Most voters pay little attention to the race for state auditor, so it might seem odd to be writing about it this far out. But this year might be different for a couple reasons, including some “bold” statements from one of the candidates.
For starters, all down-ballot statewide races might get more focus this year after former State Treasurer Martha Schoffner demonstrated in a profound way how electing the wrong person can cause problems. The official in charge of directing millions in state bond purchases was not only not qualified for the job but was accepting cash from brokers.
As a result, Republicans believe they have an opportunity to pick up some of constitutional offices for the first time in modern history. In the past, the Democratic nomination was tantamount to winning the election. One young Republican from Saline County, Ken Yang, is hoping to take advantage of the situation.
Yang has already been busy hitting every Republican chicken dinner and tea party meeting he can find. He has been polishing his stump speech, saying he is running on the idea of “bold conservatism.” Part of that, according to Yang, includes whether or not he would sign checks that come through his office.
“In my opinion — I think this is very, very important — the state auditor signs all monies distributed on behalf of the state,” Yang said last month at a Benton County Republican meeting that was recorded and posted to YouTube. “I don’t believe that’s a rubber stamp signature. And it says that in the Constitution of Arkansas and I think that is a very powerful signature. It’s one thing to sign the paycheck of someone who works for the state. It’s another thing to sign a check for hundreds of millions of dollars that is going somewhere that the people of Arkansas don’t want it to go. So I think that’s a very powerful signature.”
Yang apparently was referring to expense checks as opposed to payroll checks. There have been other reports of similar statements at other Republican meetings where Yang has spoken. But Yang claims the comments are out of context.
“I said that ‘with the state auditor being the general accountant for the state that we can begin having a conversation on how state agencies spend money and not rubber stamping all spending in Arkansas’,” Yang said in an interview. “And to further elaborate on that statement, I am fully aware that the state auditor signs checks. However, I am aiming to bring transparency to the state auditor’s office and as state auditor, I’d have a firsthand look at how tax-paying Arkansans’ money is being spent.”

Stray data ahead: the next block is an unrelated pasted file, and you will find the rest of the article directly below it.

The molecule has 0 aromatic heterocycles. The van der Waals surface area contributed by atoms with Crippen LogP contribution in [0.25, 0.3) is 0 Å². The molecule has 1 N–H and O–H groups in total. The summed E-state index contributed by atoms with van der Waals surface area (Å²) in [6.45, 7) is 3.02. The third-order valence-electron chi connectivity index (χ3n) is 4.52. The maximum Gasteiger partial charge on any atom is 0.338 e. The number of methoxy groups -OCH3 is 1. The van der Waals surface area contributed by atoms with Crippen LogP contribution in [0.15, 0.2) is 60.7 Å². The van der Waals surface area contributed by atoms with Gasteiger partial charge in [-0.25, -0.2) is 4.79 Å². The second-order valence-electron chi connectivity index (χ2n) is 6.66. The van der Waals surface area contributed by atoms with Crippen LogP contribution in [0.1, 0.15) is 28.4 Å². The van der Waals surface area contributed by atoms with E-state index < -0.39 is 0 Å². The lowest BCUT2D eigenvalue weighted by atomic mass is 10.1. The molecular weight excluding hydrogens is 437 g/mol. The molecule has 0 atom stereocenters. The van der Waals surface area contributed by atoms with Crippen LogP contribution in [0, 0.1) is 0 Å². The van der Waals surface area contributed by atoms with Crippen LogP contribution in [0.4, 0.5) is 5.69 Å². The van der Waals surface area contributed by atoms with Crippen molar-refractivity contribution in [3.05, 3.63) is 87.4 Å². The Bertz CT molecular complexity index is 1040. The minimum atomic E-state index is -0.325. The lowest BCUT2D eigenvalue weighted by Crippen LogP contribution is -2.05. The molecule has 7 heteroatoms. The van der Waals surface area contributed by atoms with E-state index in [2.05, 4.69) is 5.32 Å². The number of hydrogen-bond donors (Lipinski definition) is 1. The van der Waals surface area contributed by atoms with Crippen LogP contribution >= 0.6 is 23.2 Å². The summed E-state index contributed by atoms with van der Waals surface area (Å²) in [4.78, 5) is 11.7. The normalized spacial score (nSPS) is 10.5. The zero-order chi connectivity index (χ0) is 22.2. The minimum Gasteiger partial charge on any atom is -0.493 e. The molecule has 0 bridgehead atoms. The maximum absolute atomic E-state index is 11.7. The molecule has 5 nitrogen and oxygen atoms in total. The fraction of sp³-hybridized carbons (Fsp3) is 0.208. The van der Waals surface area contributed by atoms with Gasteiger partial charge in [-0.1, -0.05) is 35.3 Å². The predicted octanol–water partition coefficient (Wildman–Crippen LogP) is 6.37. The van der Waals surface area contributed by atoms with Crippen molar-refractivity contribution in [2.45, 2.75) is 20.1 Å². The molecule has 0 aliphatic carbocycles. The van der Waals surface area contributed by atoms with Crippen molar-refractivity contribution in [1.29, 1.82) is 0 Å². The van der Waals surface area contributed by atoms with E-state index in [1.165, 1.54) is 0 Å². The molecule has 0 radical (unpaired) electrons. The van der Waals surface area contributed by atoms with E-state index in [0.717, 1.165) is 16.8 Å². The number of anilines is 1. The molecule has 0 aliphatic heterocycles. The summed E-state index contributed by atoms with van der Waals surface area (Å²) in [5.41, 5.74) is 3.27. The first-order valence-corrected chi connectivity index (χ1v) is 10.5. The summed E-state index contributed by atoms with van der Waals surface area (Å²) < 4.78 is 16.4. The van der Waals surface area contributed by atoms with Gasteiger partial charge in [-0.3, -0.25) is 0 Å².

Yang was not responsive to my biggest question, which was whether he would he refuse to sign or authorize the disbursement of properly authorized expenses. If Yang chose to exercise such a power — as his statement seems to indicate — it would make him much more powerful than any previous auditor. In that view, the auditor could, in effect, nullify an appropriation properly passed by the Legislature and signed into law by the governor.
Fortunately, it appears Republican primary voters will have a choice. State Rep. Andrea Lea of Russellville is planning to announce she will run for auditor. She said if an auditor refused to make a properly authorized disbursement, it would be tantamount to a veto power that the constitution grants only to the governor.
“As auditor I would execute the laws passed by the General Assembly and I would not act outside the prescribed duties as laid out in the constitution. The auditor’s office is not a policy-making entity. Policy-making is left up to the 135 members of the Legislature elected by their districts for that purpose. Having served now on three different legislative bodies, I have respect for that separation of power,” Lea said.
So it looks like it will be up to primary voters just how much boldness they want to see in their state auditor.
Jason Tolbert is an accountant and conservative political blogger. His blog — The Tolbert Report — is linked at ArkansasNews.com. His email is jason@TolbertReport.com.